Adaptive response is an adaptation of healthy cells to moderate environmental stress. It improves their chances of survival under stress conditions, i.e., in the presence of the stressor that initially induced the stress response or another stressor; cross-resistance is achieved in the latter case. Manipulating the cellular mechanisms to adapt or cross-adapt to stress is important in clinical settings, for example, to improve the outcomes of damaging events, such as transient ischemias, for improvement of the success rate of transplantations and perhaps even of surgical procedures. The prolonged adaptation to stress with inefficient damage repair may lead to cancerogenesis, thus there is a need for manipulation of this as well. Finally, the cellular adaptation to stress is important to improve the quality of life, as the stress-adaptation mechanisms can increase the longevity and delay the onset of age-related diseases.

Acknowledgements

We thank Samo Ribarič for assistance with the graphic 1. D. Š. and I. M. are supported by a Grant P3-0019 from the Ministry of Education, Science, Culture and Sport of Republic of Slovenia.

  • Conflict of InterestThe authors declare no conflict of interest.

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Figure 1. Adaptive stress response. Stress responses are mechanisms to adapt to and to overcome stress stimuli. Through them, the cells can restore stress-damaged structures or trigger cell death. Stress responses to mild/moderate stress may result in enhanced defense and repair and even cross-resistance to multiple stressors. This state is called adaptive stress response and it is achieved through multiple mechanisms, including modulation of apoptosis triggering [5], damage repair [14] and synthesis of protective molecules [2]. The solid line arrows point to the positive outcome, the dotted-line arrows to the negative one.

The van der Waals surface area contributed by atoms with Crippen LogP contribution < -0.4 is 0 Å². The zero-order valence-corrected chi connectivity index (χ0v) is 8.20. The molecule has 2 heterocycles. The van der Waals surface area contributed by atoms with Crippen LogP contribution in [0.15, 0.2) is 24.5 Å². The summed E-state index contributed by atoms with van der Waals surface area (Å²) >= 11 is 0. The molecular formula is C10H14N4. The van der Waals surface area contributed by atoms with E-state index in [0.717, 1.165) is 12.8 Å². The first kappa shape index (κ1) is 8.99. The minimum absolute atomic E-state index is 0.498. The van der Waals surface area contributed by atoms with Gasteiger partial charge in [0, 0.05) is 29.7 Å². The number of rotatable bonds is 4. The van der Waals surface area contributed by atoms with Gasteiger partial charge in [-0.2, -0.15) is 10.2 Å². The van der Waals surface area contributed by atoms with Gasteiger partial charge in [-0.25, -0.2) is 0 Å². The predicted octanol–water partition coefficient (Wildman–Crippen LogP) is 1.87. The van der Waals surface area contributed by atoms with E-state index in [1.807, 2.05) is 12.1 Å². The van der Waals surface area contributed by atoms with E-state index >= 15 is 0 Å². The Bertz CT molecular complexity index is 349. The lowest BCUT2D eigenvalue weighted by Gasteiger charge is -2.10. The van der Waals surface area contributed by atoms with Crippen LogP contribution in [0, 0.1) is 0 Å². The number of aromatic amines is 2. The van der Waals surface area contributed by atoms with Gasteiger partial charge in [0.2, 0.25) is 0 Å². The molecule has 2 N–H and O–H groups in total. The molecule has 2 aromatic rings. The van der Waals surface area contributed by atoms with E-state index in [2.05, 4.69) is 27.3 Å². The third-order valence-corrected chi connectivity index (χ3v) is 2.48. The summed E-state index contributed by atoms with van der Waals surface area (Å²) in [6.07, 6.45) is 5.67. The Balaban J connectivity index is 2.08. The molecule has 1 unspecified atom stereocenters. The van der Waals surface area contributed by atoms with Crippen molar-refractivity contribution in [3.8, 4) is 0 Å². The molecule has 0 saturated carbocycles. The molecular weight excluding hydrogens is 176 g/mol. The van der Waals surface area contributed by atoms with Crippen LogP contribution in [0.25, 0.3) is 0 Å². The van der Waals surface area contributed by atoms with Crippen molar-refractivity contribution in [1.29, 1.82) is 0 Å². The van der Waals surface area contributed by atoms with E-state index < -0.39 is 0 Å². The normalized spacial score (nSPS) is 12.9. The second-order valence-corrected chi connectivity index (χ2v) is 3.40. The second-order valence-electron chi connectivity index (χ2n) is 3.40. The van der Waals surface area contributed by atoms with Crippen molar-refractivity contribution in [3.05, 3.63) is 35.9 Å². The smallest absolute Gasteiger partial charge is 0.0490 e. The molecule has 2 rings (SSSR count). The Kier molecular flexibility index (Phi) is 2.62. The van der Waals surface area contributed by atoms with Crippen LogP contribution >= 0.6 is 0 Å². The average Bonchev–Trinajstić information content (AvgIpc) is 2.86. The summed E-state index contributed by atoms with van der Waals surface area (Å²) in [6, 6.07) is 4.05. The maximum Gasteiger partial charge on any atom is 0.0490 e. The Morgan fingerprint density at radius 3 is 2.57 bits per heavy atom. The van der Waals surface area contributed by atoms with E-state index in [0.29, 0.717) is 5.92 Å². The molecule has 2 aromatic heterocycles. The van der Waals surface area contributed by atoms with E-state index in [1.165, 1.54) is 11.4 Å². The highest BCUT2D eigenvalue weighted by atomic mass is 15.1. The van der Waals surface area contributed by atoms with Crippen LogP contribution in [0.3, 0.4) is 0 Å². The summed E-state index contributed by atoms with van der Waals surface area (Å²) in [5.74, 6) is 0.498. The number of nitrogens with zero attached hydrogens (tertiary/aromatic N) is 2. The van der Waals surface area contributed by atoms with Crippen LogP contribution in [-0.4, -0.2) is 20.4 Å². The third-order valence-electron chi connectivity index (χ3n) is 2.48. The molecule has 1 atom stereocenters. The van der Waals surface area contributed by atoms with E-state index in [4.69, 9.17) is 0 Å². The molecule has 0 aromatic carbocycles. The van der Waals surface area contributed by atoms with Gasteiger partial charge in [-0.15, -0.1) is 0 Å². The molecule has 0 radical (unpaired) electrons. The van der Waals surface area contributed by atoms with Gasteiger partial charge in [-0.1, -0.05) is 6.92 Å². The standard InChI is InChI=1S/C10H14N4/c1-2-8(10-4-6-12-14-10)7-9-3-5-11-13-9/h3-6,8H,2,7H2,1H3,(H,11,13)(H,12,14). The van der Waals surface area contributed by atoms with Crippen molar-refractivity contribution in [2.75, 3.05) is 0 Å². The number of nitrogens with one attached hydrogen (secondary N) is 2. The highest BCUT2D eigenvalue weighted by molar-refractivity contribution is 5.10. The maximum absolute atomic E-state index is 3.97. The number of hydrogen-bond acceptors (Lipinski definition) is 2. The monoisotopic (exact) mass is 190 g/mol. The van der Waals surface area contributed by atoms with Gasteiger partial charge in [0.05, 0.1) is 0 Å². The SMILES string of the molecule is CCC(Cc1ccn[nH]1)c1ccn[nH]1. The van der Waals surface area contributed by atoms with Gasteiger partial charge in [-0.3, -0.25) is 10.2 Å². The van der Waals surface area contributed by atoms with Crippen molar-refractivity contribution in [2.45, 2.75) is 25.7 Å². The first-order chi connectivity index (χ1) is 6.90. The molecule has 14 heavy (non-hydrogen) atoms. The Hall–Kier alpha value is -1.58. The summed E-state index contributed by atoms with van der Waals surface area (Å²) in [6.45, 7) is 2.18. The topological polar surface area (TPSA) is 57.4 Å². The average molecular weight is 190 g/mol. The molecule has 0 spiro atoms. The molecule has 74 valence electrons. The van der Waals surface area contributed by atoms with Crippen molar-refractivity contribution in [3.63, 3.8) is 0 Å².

Click here to enlarge figure

Figure 1. Adaptive stress response. Stress responses are mechanisms to adapt to and to overcome stress stimuli. Through them, the cells can restore stress-damaged structures or trigger cell death. Stress responses to mild/moderate stress may result in enhanced defense and repair and even cross-resistance to multiple stressors. This state is called adaptive stress response and it is achieved through multiple mechanisms, including modulation of apoptosis triggering [5], damage repair [14] and synthesis of protective molecules [2]. The solid line arrows point to the positive outcome, the dotted-line arrows to the negative one.